Melting Stones is the most recent addition to Tamora Pierce’s Circle of Magic world, which started with the Circle of Magic and The Circle Opens quartets, and was continued later on with The Will of the Empress. I have to admit first and foremost that I’m not wildly crazy over any of those nine books.
The series is about four young friends who learn they each have a certain kind of power (one has it in weaving, one in plants, one in metalwork and one in weather) and follows them as they grow up and face challenges with their powers. While the concepts are pretty awesome, I really don’t like the way the characters are handled for the most part. I don’t know what it is specifically, something about the writing style and the way the characters are handled just doesn’t jive with me. The books get a really formulaic feeling to them if you read them all in a row as I did, and each book is through the perspective of one of the four kids—so if you don’t like one’s narrative over another, as I didn’t, then some of the books are really difficult to get through.
Why then, did I go on to read Melting Stones? Well, it interested me for a few reasons. Firstly—and I know, I know, but this really was a factor—the cover is simply gorgeous. Pretty Asian girls are going to draw me in, I admit it. And secondly this book is the first that’s not centered around the four original characters, it’s centered around Evvy, a student of one of the four, and she was a character I remember from the earlier novels and really enjoyed. Her magic is, in case you didn’t get it from the title, in stones. And that’s another reason I was interested—I’ve always thought rocks were pretty cool.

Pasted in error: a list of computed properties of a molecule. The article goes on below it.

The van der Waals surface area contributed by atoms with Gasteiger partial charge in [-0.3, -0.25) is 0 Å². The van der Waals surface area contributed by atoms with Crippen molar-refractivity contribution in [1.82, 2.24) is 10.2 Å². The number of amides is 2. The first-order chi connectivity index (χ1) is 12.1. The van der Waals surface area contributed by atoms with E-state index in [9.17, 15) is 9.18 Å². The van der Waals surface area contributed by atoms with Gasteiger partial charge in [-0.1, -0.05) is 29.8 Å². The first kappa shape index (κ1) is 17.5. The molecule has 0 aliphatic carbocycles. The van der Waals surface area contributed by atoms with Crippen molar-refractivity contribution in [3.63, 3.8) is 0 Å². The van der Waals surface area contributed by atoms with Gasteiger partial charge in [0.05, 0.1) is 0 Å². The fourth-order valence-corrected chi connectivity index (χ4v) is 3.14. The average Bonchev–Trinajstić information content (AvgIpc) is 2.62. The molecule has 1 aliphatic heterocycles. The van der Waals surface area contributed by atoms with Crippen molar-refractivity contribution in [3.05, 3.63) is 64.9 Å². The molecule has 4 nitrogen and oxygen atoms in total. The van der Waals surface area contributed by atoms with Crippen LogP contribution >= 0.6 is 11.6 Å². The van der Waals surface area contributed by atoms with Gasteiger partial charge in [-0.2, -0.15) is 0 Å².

In reality, this follows a very similar formula as the original books—visits a new place in trouble, happens to figure out what the problem is, has to prove self to the local color and authority figures, ends up saving the day. But maybe because it’s been a while since I read the others, this wasn’t as tiresome to me here as it was earlier… or maybe I just liked Evvy more. It’s still a little stiff in the handling of the character—we see maybe a seventeen/eighteen year old girl on the cover, but the Evvy in the narrative is definitely and stubbornly a kid, with a kid’s views, short-sightedness, and prejudices, which makes for a bit of a bore because it’s stuff we’ve seen in the Circle books before over and over again. And it continues a theme that I personally find disturbing of the main characters finding it fitting and almost enjoyable for their enemies to suffer violently if they were given the chance to repent of their ways and refused.
I have to admit, though, that this book was definitely my favorite of the series so far. I especially liked Luvo, Evvy’s friend who’s a small living rock, the heart of a mountain (you can see him riding tucked into her back there, that purple-green rock thing). Luvo was a fantastic character, with the wisdom of ages—and yet some really endearing shortcomings. Seriously, this book is worth reading for the talking rock alone.
And Evvy isn’t quite as hard-boiled as she makes herself out to be, which is something Pierce executes better in this book than in any of the previous Circle books, in my personal opinion. It ends with some really encouraging signs that she’s learning and growing.
So all in all, I give this about a B+. A high B+.